I’ve seen a number of articles about the ’36 questions’ that can make two people fall in love.  I’ve even watched a Ted talk on it!  It’s an interesting idea… one of the articles mentioned that the main intention/outcome is to build intimacy, so the exercise can be practiced with friends and family as well as potential or actual lovers.

Certainly spending the time to get to really know someone does help to build trust and intimacy, and I imagine knowing the answers of these questions at an early stage of a new relationship will probably accelerate that process.

Will you give it a go?

Set I

1. Given the choice of anyone in the world, whom would you want as a dinner guest?

2. Would you like to be famous? In what way?

3. Before making a telephone call, do you ever rehearse what you are going to say? Why?

4. What would constitute a “perfect” day for you?

5. When did you last sing to yourself? To someone else?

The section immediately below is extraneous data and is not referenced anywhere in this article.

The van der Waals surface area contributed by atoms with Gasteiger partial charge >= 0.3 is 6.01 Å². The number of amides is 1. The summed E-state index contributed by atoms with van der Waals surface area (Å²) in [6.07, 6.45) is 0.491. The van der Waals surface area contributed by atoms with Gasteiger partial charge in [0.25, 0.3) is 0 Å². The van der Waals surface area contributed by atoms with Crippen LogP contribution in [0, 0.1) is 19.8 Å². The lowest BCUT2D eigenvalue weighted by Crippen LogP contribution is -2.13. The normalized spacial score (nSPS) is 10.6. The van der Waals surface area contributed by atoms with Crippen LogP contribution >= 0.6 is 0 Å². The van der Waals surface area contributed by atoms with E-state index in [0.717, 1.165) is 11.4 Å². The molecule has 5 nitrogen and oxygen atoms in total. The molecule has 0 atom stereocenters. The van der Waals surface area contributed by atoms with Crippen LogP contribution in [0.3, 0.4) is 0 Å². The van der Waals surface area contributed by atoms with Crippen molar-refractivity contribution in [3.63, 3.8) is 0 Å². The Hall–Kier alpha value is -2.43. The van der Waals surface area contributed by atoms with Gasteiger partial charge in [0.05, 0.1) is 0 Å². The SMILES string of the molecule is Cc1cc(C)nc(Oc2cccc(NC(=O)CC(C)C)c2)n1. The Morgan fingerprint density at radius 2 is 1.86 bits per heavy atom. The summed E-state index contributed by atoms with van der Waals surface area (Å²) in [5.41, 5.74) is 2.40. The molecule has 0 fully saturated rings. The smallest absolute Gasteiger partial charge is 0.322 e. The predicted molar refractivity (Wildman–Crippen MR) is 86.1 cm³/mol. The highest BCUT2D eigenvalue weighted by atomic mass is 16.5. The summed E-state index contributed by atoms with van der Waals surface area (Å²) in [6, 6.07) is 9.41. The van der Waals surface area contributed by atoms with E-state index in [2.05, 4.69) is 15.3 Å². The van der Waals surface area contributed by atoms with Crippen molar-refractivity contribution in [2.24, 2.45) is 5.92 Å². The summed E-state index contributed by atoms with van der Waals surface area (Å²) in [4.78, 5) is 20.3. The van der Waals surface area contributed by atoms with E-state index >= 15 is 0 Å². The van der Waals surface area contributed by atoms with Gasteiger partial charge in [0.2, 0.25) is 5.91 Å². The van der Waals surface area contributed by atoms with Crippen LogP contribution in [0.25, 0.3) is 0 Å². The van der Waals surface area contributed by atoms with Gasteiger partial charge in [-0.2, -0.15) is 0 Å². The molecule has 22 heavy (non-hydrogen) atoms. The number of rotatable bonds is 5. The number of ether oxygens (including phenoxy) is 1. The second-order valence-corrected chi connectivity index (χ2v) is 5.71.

6. If you were able to live to the age of 90 and retain either the mind or body of a 30-year-old for the last 60 years of your life, which would you want?

7. Do you have a secret hunch about how you will die?

8. Name three things you and your partner appear to have in common.

9. For what in your life do you feel most grateful?

10. If you could change anything about the way you were raised, what would it be?

11. Take four minutes and tell your partner your life story in as much detail as possible.

12. If you could wake up tomorrow having gained any one quality or ability, what would it be?

Set II

13. If a crystal ball could tell you the truth about yourself, your life, the future or anything else, what would you want to know?

14. Is there something that you’ve dreamed of doing for a long time? Why haven’t you done it?

15. What is the greatest accomplishment of your life?

16. What do you value most in a friendship?

17. What is your most treasured memory?

18. What is your most terrible memory?

19. If you knew that in one year you would die suddenly, would you change anything about the way you are now living? Why?

20. What does friendship mean to you?